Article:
Bluebells and Brontë

I was inspired to select this photo because April is the season for bluebells (my favorite flower) to be in bloom.  There is a sort of eloquence in the beauty of a bluebell wood that speaks to the heart.  Traditionally found in ancient woodlands of Britain, these flowers are protected from being dug up and re-planted or re-sold by bluebell enthusiasts.

Image by Geoff Kowalczyk. Reproduced under the Creative Commons license.

Anne Brontë herself was a fan of the bluebell.  One of her poems, “The Bluebell”, discusses her discovery of such a bloom in Scarborough.  Here is a sample of her poem:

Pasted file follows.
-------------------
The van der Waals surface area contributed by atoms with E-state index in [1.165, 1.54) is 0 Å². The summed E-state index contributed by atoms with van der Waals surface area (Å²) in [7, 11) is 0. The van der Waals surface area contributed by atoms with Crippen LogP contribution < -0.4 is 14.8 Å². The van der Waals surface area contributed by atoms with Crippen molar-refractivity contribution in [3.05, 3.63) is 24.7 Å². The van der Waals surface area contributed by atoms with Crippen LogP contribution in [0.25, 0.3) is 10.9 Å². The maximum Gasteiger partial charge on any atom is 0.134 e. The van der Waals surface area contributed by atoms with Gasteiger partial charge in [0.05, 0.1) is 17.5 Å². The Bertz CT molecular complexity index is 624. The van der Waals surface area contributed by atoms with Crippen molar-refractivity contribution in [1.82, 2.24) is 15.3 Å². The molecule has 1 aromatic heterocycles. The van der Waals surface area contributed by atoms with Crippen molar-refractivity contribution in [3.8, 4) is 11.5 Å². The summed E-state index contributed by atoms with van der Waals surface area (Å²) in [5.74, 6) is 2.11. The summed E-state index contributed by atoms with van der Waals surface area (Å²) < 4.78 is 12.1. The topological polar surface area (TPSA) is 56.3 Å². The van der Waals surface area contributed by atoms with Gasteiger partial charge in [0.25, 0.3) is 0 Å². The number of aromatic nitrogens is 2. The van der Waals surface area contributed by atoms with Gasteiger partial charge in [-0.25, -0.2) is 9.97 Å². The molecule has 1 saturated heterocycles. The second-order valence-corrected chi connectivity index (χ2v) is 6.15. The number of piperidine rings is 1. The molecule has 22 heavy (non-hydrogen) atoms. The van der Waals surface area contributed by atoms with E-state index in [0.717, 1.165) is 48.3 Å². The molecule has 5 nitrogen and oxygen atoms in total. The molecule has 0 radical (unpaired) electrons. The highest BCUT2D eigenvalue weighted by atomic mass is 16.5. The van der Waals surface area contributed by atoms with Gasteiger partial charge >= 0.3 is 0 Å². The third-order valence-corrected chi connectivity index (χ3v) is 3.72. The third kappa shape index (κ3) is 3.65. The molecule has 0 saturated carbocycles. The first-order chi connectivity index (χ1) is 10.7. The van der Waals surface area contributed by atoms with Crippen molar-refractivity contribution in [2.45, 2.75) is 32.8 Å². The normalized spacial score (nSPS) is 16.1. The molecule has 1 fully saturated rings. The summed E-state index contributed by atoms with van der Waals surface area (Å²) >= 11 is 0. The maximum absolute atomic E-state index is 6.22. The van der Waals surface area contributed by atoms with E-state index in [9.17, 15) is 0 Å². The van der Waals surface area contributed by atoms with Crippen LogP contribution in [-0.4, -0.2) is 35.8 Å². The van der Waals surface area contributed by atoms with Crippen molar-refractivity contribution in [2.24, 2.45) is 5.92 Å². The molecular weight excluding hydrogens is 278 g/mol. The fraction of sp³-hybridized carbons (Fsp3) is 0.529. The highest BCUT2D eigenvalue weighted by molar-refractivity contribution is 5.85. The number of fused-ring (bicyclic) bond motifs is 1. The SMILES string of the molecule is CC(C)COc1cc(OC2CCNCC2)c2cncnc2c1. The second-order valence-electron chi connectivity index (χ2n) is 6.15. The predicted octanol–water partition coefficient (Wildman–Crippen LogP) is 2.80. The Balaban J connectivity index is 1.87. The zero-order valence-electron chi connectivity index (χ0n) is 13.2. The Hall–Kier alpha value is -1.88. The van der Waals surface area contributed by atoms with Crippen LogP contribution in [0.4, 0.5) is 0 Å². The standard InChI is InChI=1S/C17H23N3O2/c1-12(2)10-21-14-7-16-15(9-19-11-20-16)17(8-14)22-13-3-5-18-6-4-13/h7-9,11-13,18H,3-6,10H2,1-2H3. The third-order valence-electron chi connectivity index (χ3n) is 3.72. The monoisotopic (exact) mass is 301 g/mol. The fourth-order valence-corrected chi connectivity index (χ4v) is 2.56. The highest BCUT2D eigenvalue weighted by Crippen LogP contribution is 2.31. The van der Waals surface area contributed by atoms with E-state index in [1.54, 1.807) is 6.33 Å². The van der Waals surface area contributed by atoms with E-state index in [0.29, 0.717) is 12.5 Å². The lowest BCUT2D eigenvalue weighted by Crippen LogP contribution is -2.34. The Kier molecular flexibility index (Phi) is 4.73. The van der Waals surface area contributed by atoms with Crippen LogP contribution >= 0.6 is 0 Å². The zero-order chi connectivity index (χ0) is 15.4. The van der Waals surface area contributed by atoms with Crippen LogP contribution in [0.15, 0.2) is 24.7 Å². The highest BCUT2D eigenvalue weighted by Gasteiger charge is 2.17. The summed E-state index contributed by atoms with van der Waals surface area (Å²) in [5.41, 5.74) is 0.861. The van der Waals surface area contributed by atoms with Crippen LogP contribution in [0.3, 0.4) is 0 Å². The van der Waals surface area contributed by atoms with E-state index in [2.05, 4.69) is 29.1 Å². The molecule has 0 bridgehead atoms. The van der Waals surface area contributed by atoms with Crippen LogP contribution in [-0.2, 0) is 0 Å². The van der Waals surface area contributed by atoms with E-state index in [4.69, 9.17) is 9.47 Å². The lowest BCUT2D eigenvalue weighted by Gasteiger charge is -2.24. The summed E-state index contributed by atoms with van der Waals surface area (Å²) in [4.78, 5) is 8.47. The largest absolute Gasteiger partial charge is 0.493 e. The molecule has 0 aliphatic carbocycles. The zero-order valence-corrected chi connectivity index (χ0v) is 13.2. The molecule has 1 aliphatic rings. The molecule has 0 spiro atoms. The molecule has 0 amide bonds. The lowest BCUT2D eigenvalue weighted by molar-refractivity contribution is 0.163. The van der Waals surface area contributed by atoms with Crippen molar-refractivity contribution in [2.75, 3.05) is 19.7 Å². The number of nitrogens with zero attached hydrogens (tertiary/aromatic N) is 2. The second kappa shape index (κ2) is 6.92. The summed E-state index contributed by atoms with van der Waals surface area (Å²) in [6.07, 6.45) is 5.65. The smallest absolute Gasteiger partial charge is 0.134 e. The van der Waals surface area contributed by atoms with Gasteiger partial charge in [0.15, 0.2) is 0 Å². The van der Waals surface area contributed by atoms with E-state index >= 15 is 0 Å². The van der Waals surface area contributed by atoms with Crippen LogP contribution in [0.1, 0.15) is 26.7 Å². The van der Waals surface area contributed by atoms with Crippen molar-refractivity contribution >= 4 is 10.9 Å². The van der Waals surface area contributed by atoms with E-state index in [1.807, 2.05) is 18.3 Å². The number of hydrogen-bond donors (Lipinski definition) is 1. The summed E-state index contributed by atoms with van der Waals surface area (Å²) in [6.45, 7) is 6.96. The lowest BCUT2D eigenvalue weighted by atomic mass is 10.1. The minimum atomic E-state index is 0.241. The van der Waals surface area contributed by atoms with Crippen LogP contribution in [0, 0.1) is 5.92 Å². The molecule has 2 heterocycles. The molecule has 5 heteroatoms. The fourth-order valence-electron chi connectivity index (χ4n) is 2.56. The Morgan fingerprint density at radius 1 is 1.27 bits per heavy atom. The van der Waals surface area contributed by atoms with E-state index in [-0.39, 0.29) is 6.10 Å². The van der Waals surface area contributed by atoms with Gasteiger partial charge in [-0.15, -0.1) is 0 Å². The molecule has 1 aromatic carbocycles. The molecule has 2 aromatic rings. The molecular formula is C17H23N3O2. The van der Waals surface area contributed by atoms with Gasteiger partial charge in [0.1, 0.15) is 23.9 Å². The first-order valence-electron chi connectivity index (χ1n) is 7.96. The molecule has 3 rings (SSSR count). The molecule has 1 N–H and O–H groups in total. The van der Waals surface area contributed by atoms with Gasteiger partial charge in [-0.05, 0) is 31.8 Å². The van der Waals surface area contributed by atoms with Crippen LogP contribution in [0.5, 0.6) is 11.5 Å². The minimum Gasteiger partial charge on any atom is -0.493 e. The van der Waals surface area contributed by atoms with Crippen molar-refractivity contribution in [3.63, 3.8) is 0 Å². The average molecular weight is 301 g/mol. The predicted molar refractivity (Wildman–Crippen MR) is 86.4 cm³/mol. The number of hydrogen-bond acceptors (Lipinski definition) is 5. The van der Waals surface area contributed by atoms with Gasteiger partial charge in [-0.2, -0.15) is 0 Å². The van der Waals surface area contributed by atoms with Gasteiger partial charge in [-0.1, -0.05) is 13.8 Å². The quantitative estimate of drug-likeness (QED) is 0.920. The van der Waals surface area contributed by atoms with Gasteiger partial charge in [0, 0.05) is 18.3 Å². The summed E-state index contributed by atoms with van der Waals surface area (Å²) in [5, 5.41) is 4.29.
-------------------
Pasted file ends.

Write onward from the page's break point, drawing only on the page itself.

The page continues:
The Bluebell by Anne Brontë

A fine and subtle spirit dwells
In every little flower,
Each one its own sweet feeling breathes
With more or less of power.
There is a silent eloquence
In every wild bluebell
That fills my softened heart with bliss
That words could never tell.

[…]

O, that lone flower recalled to me
My happy childhood’s hours
When bluebells seemed like fairy gifts
A prize among the flowers,

Those sunny days of merriment
When heart and soul were free,
And when I dwelt with kindred hearts
That loved and cared for me.

This poem speaks of the carefree days of youth when there is still magic in the ordinary. What do you think of this image?  This poem? Comment below and then check out the photographer’s portfolio for more great photos by Geoff Kowalczyk. Check out other classic poetry by Anne Brontë at Wikisource.  Until next week!


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